One example BDCP response letter which you can share and personalize for your own response. Go back to our main page on how you can submit a public comment for the BDCP.
(Note: You can also submit this by email to BDCP.Comments@noaa.gov.)
Ryan Wulff, NMFS
650 Capitol Mall, Suite 5-100
Sacramento, CA 95814
Dear Mr. Wulff:
Before take permits can be issued under a habitat conservation plan, funding must be shown to be sufficient for all proposed activities, and all financial contributors and planned allocation of funds must be identified. You should be very skeptical of any Implementing Agreement that BDCP planners eventually submit, given the fact that they have been unable to give the public a reasonable amount of time to evaluate the funding proposal before the close of the EIR/EIS comment period.
The State and federal water contracts argue that the twin tunnels should be built because they have spent a quarter of a billion dollars on producing a Bay Delta Conservation Plan draft and environmental documents, including paying millions of dollars to consultants, holding years of meetings, and making dozens of presentations. However, they admit that the engineering for the actual tunnels is only 10% complete. This provides a poor basis for estimating the cost of building the twin tunnels that are the centerpiece of this habitat conservation plan.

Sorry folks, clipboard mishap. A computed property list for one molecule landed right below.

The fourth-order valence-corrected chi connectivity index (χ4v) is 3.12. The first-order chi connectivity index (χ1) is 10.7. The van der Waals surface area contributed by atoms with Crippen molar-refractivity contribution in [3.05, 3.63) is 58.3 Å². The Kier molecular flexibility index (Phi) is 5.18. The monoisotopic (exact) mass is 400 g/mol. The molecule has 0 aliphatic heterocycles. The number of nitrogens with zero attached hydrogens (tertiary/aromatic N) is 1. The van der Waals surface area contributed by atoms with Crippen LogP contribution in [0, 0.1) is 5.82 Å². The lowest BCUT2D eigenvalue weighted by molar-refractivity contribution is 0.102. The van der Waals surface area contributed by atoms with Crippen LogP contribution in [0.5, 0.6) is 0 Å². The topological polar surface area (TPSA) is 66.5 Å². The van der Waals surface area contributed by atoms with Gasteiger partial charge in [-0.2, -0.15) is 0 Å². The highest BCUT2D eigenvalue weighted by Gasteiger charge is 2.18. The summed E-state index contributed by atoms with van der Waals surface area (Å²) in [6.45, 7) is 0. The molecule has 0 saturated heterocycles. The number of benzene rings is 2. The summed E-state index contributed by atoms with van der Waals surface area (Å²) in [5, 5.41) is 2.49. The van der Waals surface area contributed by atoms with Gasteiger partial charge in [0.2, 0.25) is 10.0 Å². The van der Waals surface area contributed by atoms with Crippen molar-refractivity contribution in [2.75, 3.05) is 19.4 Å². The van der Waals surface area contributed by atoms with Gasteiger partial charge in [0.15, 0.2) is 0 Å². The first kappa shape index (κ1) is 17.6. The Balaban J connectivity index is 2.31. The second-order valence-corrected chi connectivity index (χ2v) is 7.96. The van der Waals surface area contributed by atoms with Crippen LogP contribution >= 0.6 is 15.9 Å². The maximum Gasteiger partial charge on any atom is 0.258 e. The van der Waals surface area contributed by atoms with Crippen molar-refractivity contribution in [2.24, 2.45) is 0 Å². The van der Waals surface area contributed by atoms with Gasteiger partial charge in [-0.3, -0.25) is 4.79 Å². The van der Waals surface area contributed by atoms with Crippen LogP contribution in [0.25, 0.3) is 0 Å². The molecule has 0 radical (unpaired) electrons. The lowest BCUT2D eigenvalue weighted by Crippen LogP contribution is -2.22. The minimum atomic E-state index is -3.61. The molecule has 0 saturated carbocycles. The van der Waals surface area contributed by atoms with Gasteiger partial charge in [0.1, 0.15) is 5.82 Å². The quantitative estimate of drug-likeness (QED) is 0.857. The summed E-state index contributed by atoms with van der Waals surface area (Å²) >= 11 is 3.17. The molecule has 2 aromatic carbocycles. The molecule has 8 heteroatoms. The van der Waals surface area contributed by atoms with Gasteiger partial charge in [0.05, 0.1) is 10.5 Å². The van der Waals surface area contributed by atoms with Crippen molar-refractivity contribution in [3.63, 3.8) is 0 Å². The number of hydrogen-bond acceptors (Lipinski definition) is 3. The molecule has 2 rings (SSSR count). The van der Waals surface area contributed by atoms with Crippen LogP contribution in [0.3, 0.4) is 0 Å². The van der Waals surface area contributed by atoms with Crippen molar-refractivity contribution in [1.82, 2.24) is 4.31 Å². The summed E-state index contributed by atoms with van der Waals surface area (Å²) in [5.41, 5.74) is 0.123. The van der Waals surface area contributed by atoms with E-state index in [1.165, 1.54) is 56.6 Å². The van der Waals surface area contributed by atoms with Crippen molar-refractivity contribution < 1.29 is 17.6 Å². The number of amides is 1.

It is therefore not surprising that urban and agricultural users that would be the beneficiaries of BDCP are balking at paying for these tunnels that cannot guarantee them more water. Now that the whole state sees the effect of prolonged drought, it is obvious to users that the tunnels could not even guarantee a more reliable supply of less water, even if water quality protections for fish and people are suspended. Metropolitan Water District member agencies in Southern California are looking for their own water supply alternatives and could opt out of taking SWP water, making MWD unable to meet its financial obligations. Similarly, agricultural users in the San Joaquin Valley have made it clear that they will not be able to afford the cost of water delivered by the tunnels. If contractors cannot meet their financial obligations for the project once it is built, taxpayers will end up paying.
As far as funding the actual habitat restoration portion of the plan, the water contractors have redefined ecosystem work as a public benefit and are counting on federal assistance and bond funding to pay for it. But there is absolutely no guarantee that Californians will approve a water bond this year or in the future, or that any bond they do approve will include funding for BDCP. Furthermore, it is highly doubtful that Congress will fund $4 billion toward a habitat conservation plan for California as described in the BDCP presently.
No one wants to pay for this ill-conceived infrastructure project, so I encourage the fisheries agencies to refuse to issue permits that would enable it to go forward.